Maize pre-em sprays will keep early weeds in check

Article taken from the Farmers Guardian

Pre-emergence herbicide sprays should play a key part in maize growing programmes this season even where soils are dry.

This is the advice of Cheshire-based Agrovista Phil Campion, who says a pre-emergence treatment will keep early weed growth in check and take the pressure off post-emergence herbicide sprays.


He says: “I like to use a pre-emergence residual based on pendimethalin at 1,000g per hectare.  I am not after any weeds in particular, although it is good on meadow-grass, our main grass-weed target in the North West, and it will hold black nightshade, polygonums and fumitory.

“I regard it as a general holding spray to take the pressure off post-emergence products, which you can target more specifically at problem weeds, using lower rates with reduced chance of crop damage, keeping a check on early weed growth is key as small maize plants are very sensitive to competition,” says Mr Campion.

“A lot of growers in my area rely on contractors to spray their maize, so any hold-ups due to poor weather once the crop has emerged can start costing yield straight away,” he adds.

Wing-P (dimethenamid-P + pendimethalin) can be used, but it is more expensive so will be reserved for where cranesbill is a problem, he says.

Mr Campion recommends using a pre-emergence spray with Remix (adjuvant), a paraffinic oil which improves weed control and crop safety by binding active ingredients in the spray to the top layer of soil, even if it does turn wet, ensuring the spray does the best job possible.”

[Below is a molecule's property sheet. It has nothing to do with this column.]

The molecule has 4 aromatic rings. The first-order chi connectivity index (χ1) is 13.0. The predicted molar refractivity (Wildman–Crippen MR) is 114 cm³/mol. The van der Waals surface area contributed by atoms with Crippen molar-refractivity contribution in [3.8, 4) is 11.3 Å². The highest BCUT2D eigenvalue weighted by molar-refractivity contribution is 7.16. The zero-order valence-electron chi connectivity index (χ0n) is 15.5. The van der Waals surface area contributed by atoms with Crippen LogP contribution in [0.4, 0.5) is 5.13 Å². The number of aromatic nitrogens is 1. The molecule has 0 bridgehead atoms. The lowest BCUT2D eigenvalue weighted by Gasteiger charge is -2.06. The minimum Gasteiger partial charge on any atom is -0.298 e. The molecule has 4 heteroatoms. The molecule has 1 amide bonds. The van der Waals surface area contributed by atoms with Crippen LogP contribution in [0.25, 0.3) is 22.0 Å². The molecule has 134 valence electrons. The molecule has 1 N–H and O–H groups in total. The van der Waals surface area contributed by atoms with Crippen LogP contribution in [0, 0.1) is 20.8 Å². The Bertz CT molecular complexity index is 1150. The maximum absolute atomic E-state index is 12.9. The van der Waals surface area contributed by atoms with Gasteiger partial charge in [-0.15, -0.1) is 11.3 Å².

For some growers, the pre-em spray may not be the first.  If weeds are becoming established on stubbles he recommends glyphosate before ploughing and drilling to ensure the cleanest start.

“You only have to wait five days after spraying before cultivating.  Applying glyphosate takes more pressure off key weeds and plenty of chick-weed in some fields going into maize this season.”


On selected fields, Mr Campion adds N-Lock, a nitrogen stabiliser from Dow AgroSciences, to the pre-em spray on light soils with good yield potential.

Applied at 2.5 litres/ha, N-Lock slows the conversion of ammonium into nitrite.  “This reduces losses and ensures more nutrient is available later in the season when maize plants really need it but when spreaders can no longer travel due to crop heigh.

However, it does need rain to wash it in, but the decision to add or not can be taken on the day, he adds.

Maize pre-em top tips

  • Pre-emergence herbicide applications should be made in 200 litres/hectare of water
  • Use flat fan nozzles to improve coverage
  • Seedbeds should not be too cloddy – they need to be deep and loose with a reasonable proportion of smaller clods on top to avoid capping
  • Alternating forward and vertical nozzles across a boom can improve coverage where seedbeds are less than ideal.


24 April 2015

Seeking a solution for rat’s-tail fescue
With increasing reports of rat’s-tail fescue in North East England, growers are encouraged to act now by improving..
Agrovista strengthens north east agronomy provision
Agrovista is delighted to announce the appointment of Durham-based Agronomist, Helen Lax...
TWITTER @AgrovistaUK


Get trials and technical updates straight to your inbox


01945 870 356




Agrovista UK Ltd
T/A Plantsystems
Rutherford House
Nottingham Science and 
Technology Park